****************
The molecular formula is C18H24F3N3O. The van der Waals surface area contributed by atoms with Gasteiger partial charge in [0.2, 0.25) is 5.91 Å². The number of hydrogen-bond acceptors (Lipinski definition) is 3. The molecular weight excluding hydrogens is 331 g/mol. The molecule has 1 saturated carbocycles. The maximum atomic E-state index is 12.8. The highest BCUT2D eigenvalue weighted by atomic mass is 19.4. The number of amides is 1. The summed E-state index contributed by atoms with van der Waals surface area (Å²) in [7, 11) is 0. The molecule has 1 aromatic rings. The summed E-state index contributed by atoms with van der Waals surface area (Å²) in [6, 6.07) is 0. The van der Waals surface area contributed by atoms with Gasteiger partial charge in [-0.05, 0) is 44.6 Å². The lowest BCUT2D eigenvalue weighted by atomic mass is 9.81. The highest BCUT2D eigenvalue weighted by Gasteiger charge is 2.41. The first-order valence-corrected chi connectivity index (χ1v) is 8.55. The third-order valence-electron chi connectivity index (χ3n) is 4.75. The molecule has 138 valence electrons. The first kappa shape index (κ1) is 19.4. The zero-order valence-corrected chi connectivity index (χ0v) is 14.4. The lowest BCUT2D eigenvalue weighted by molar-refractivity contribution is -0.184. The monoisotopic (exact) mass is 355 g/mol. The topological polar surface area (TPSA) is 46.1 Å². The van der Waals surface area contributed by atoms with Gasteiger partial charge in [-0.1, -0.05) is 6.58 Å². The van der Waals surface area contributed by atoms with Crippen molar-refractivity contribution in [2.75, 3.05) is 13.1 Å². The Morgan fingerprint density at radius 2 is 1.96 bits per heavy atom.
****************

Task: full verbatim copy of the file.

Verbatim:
The molecular formula is C18H24F3N3O. The van der Waals surface area contributed by atoms with Gasteiger partial charge in [0.2, 0.25) is 5.91 Å². The number of hydrogen-bond acceptors (Lipinski definition) is 3. The molecular weight excluding hydrogens is 331 g/mol. The molecule has 1 saturated carbocycles. The maximum atomic E-state index is 12.8. The highest BCUT2D eigenvalue weighted by atomic mass is 19.4. The number of amides is 1. The summed E-state index contributed by atoms with van der Waals surface area (Å²) in [7, 11) is 0. The molecule has 1 aromatic rings. The summed E-state index contributed by atoms with van der Waals surface area (Å²) in [6, 6.07) is 0. The van der Waals surface area contributed by atoms with Gasteiger partial charge in [-0.05, 0) is 44.6 Å². The lowest BCUT2D eigenvalue weighted by atomic mass is 9.81. The highest BCUT2D eigenvalue weighted by Gasteiger charge is 2.41. The first-order valence-corrected chi connectivity index (χ1v) is 8.55. The third-order valence-electron chi connectivity index (χ3n) is 4.75. The molecule has 138 valence electrons. The first kappa shape index (κ1) is 19.4. The zero-order valence-corrected chi connectivity index (χ0v) is 14.4. The lowest BCUT2D eigenvalue weighted by molar-refractivity contribution is -0.184. The monoisotopic (exact) mass is 355 g/mol. The topological polar surface area (TPSA) is 46.1 Å². The van der Waals surface area contributed by atoms with Gasteiger partial charge in [-0.1, -0.05) is 6.58 Å². The van der Waals surface area contributed by atoms with Crippen molar-refractivity contribution in [2.75, 3.05) is 13.1 Å². The Morgan fingerprint density at radius 2 is 1.96 bits per heavy atom.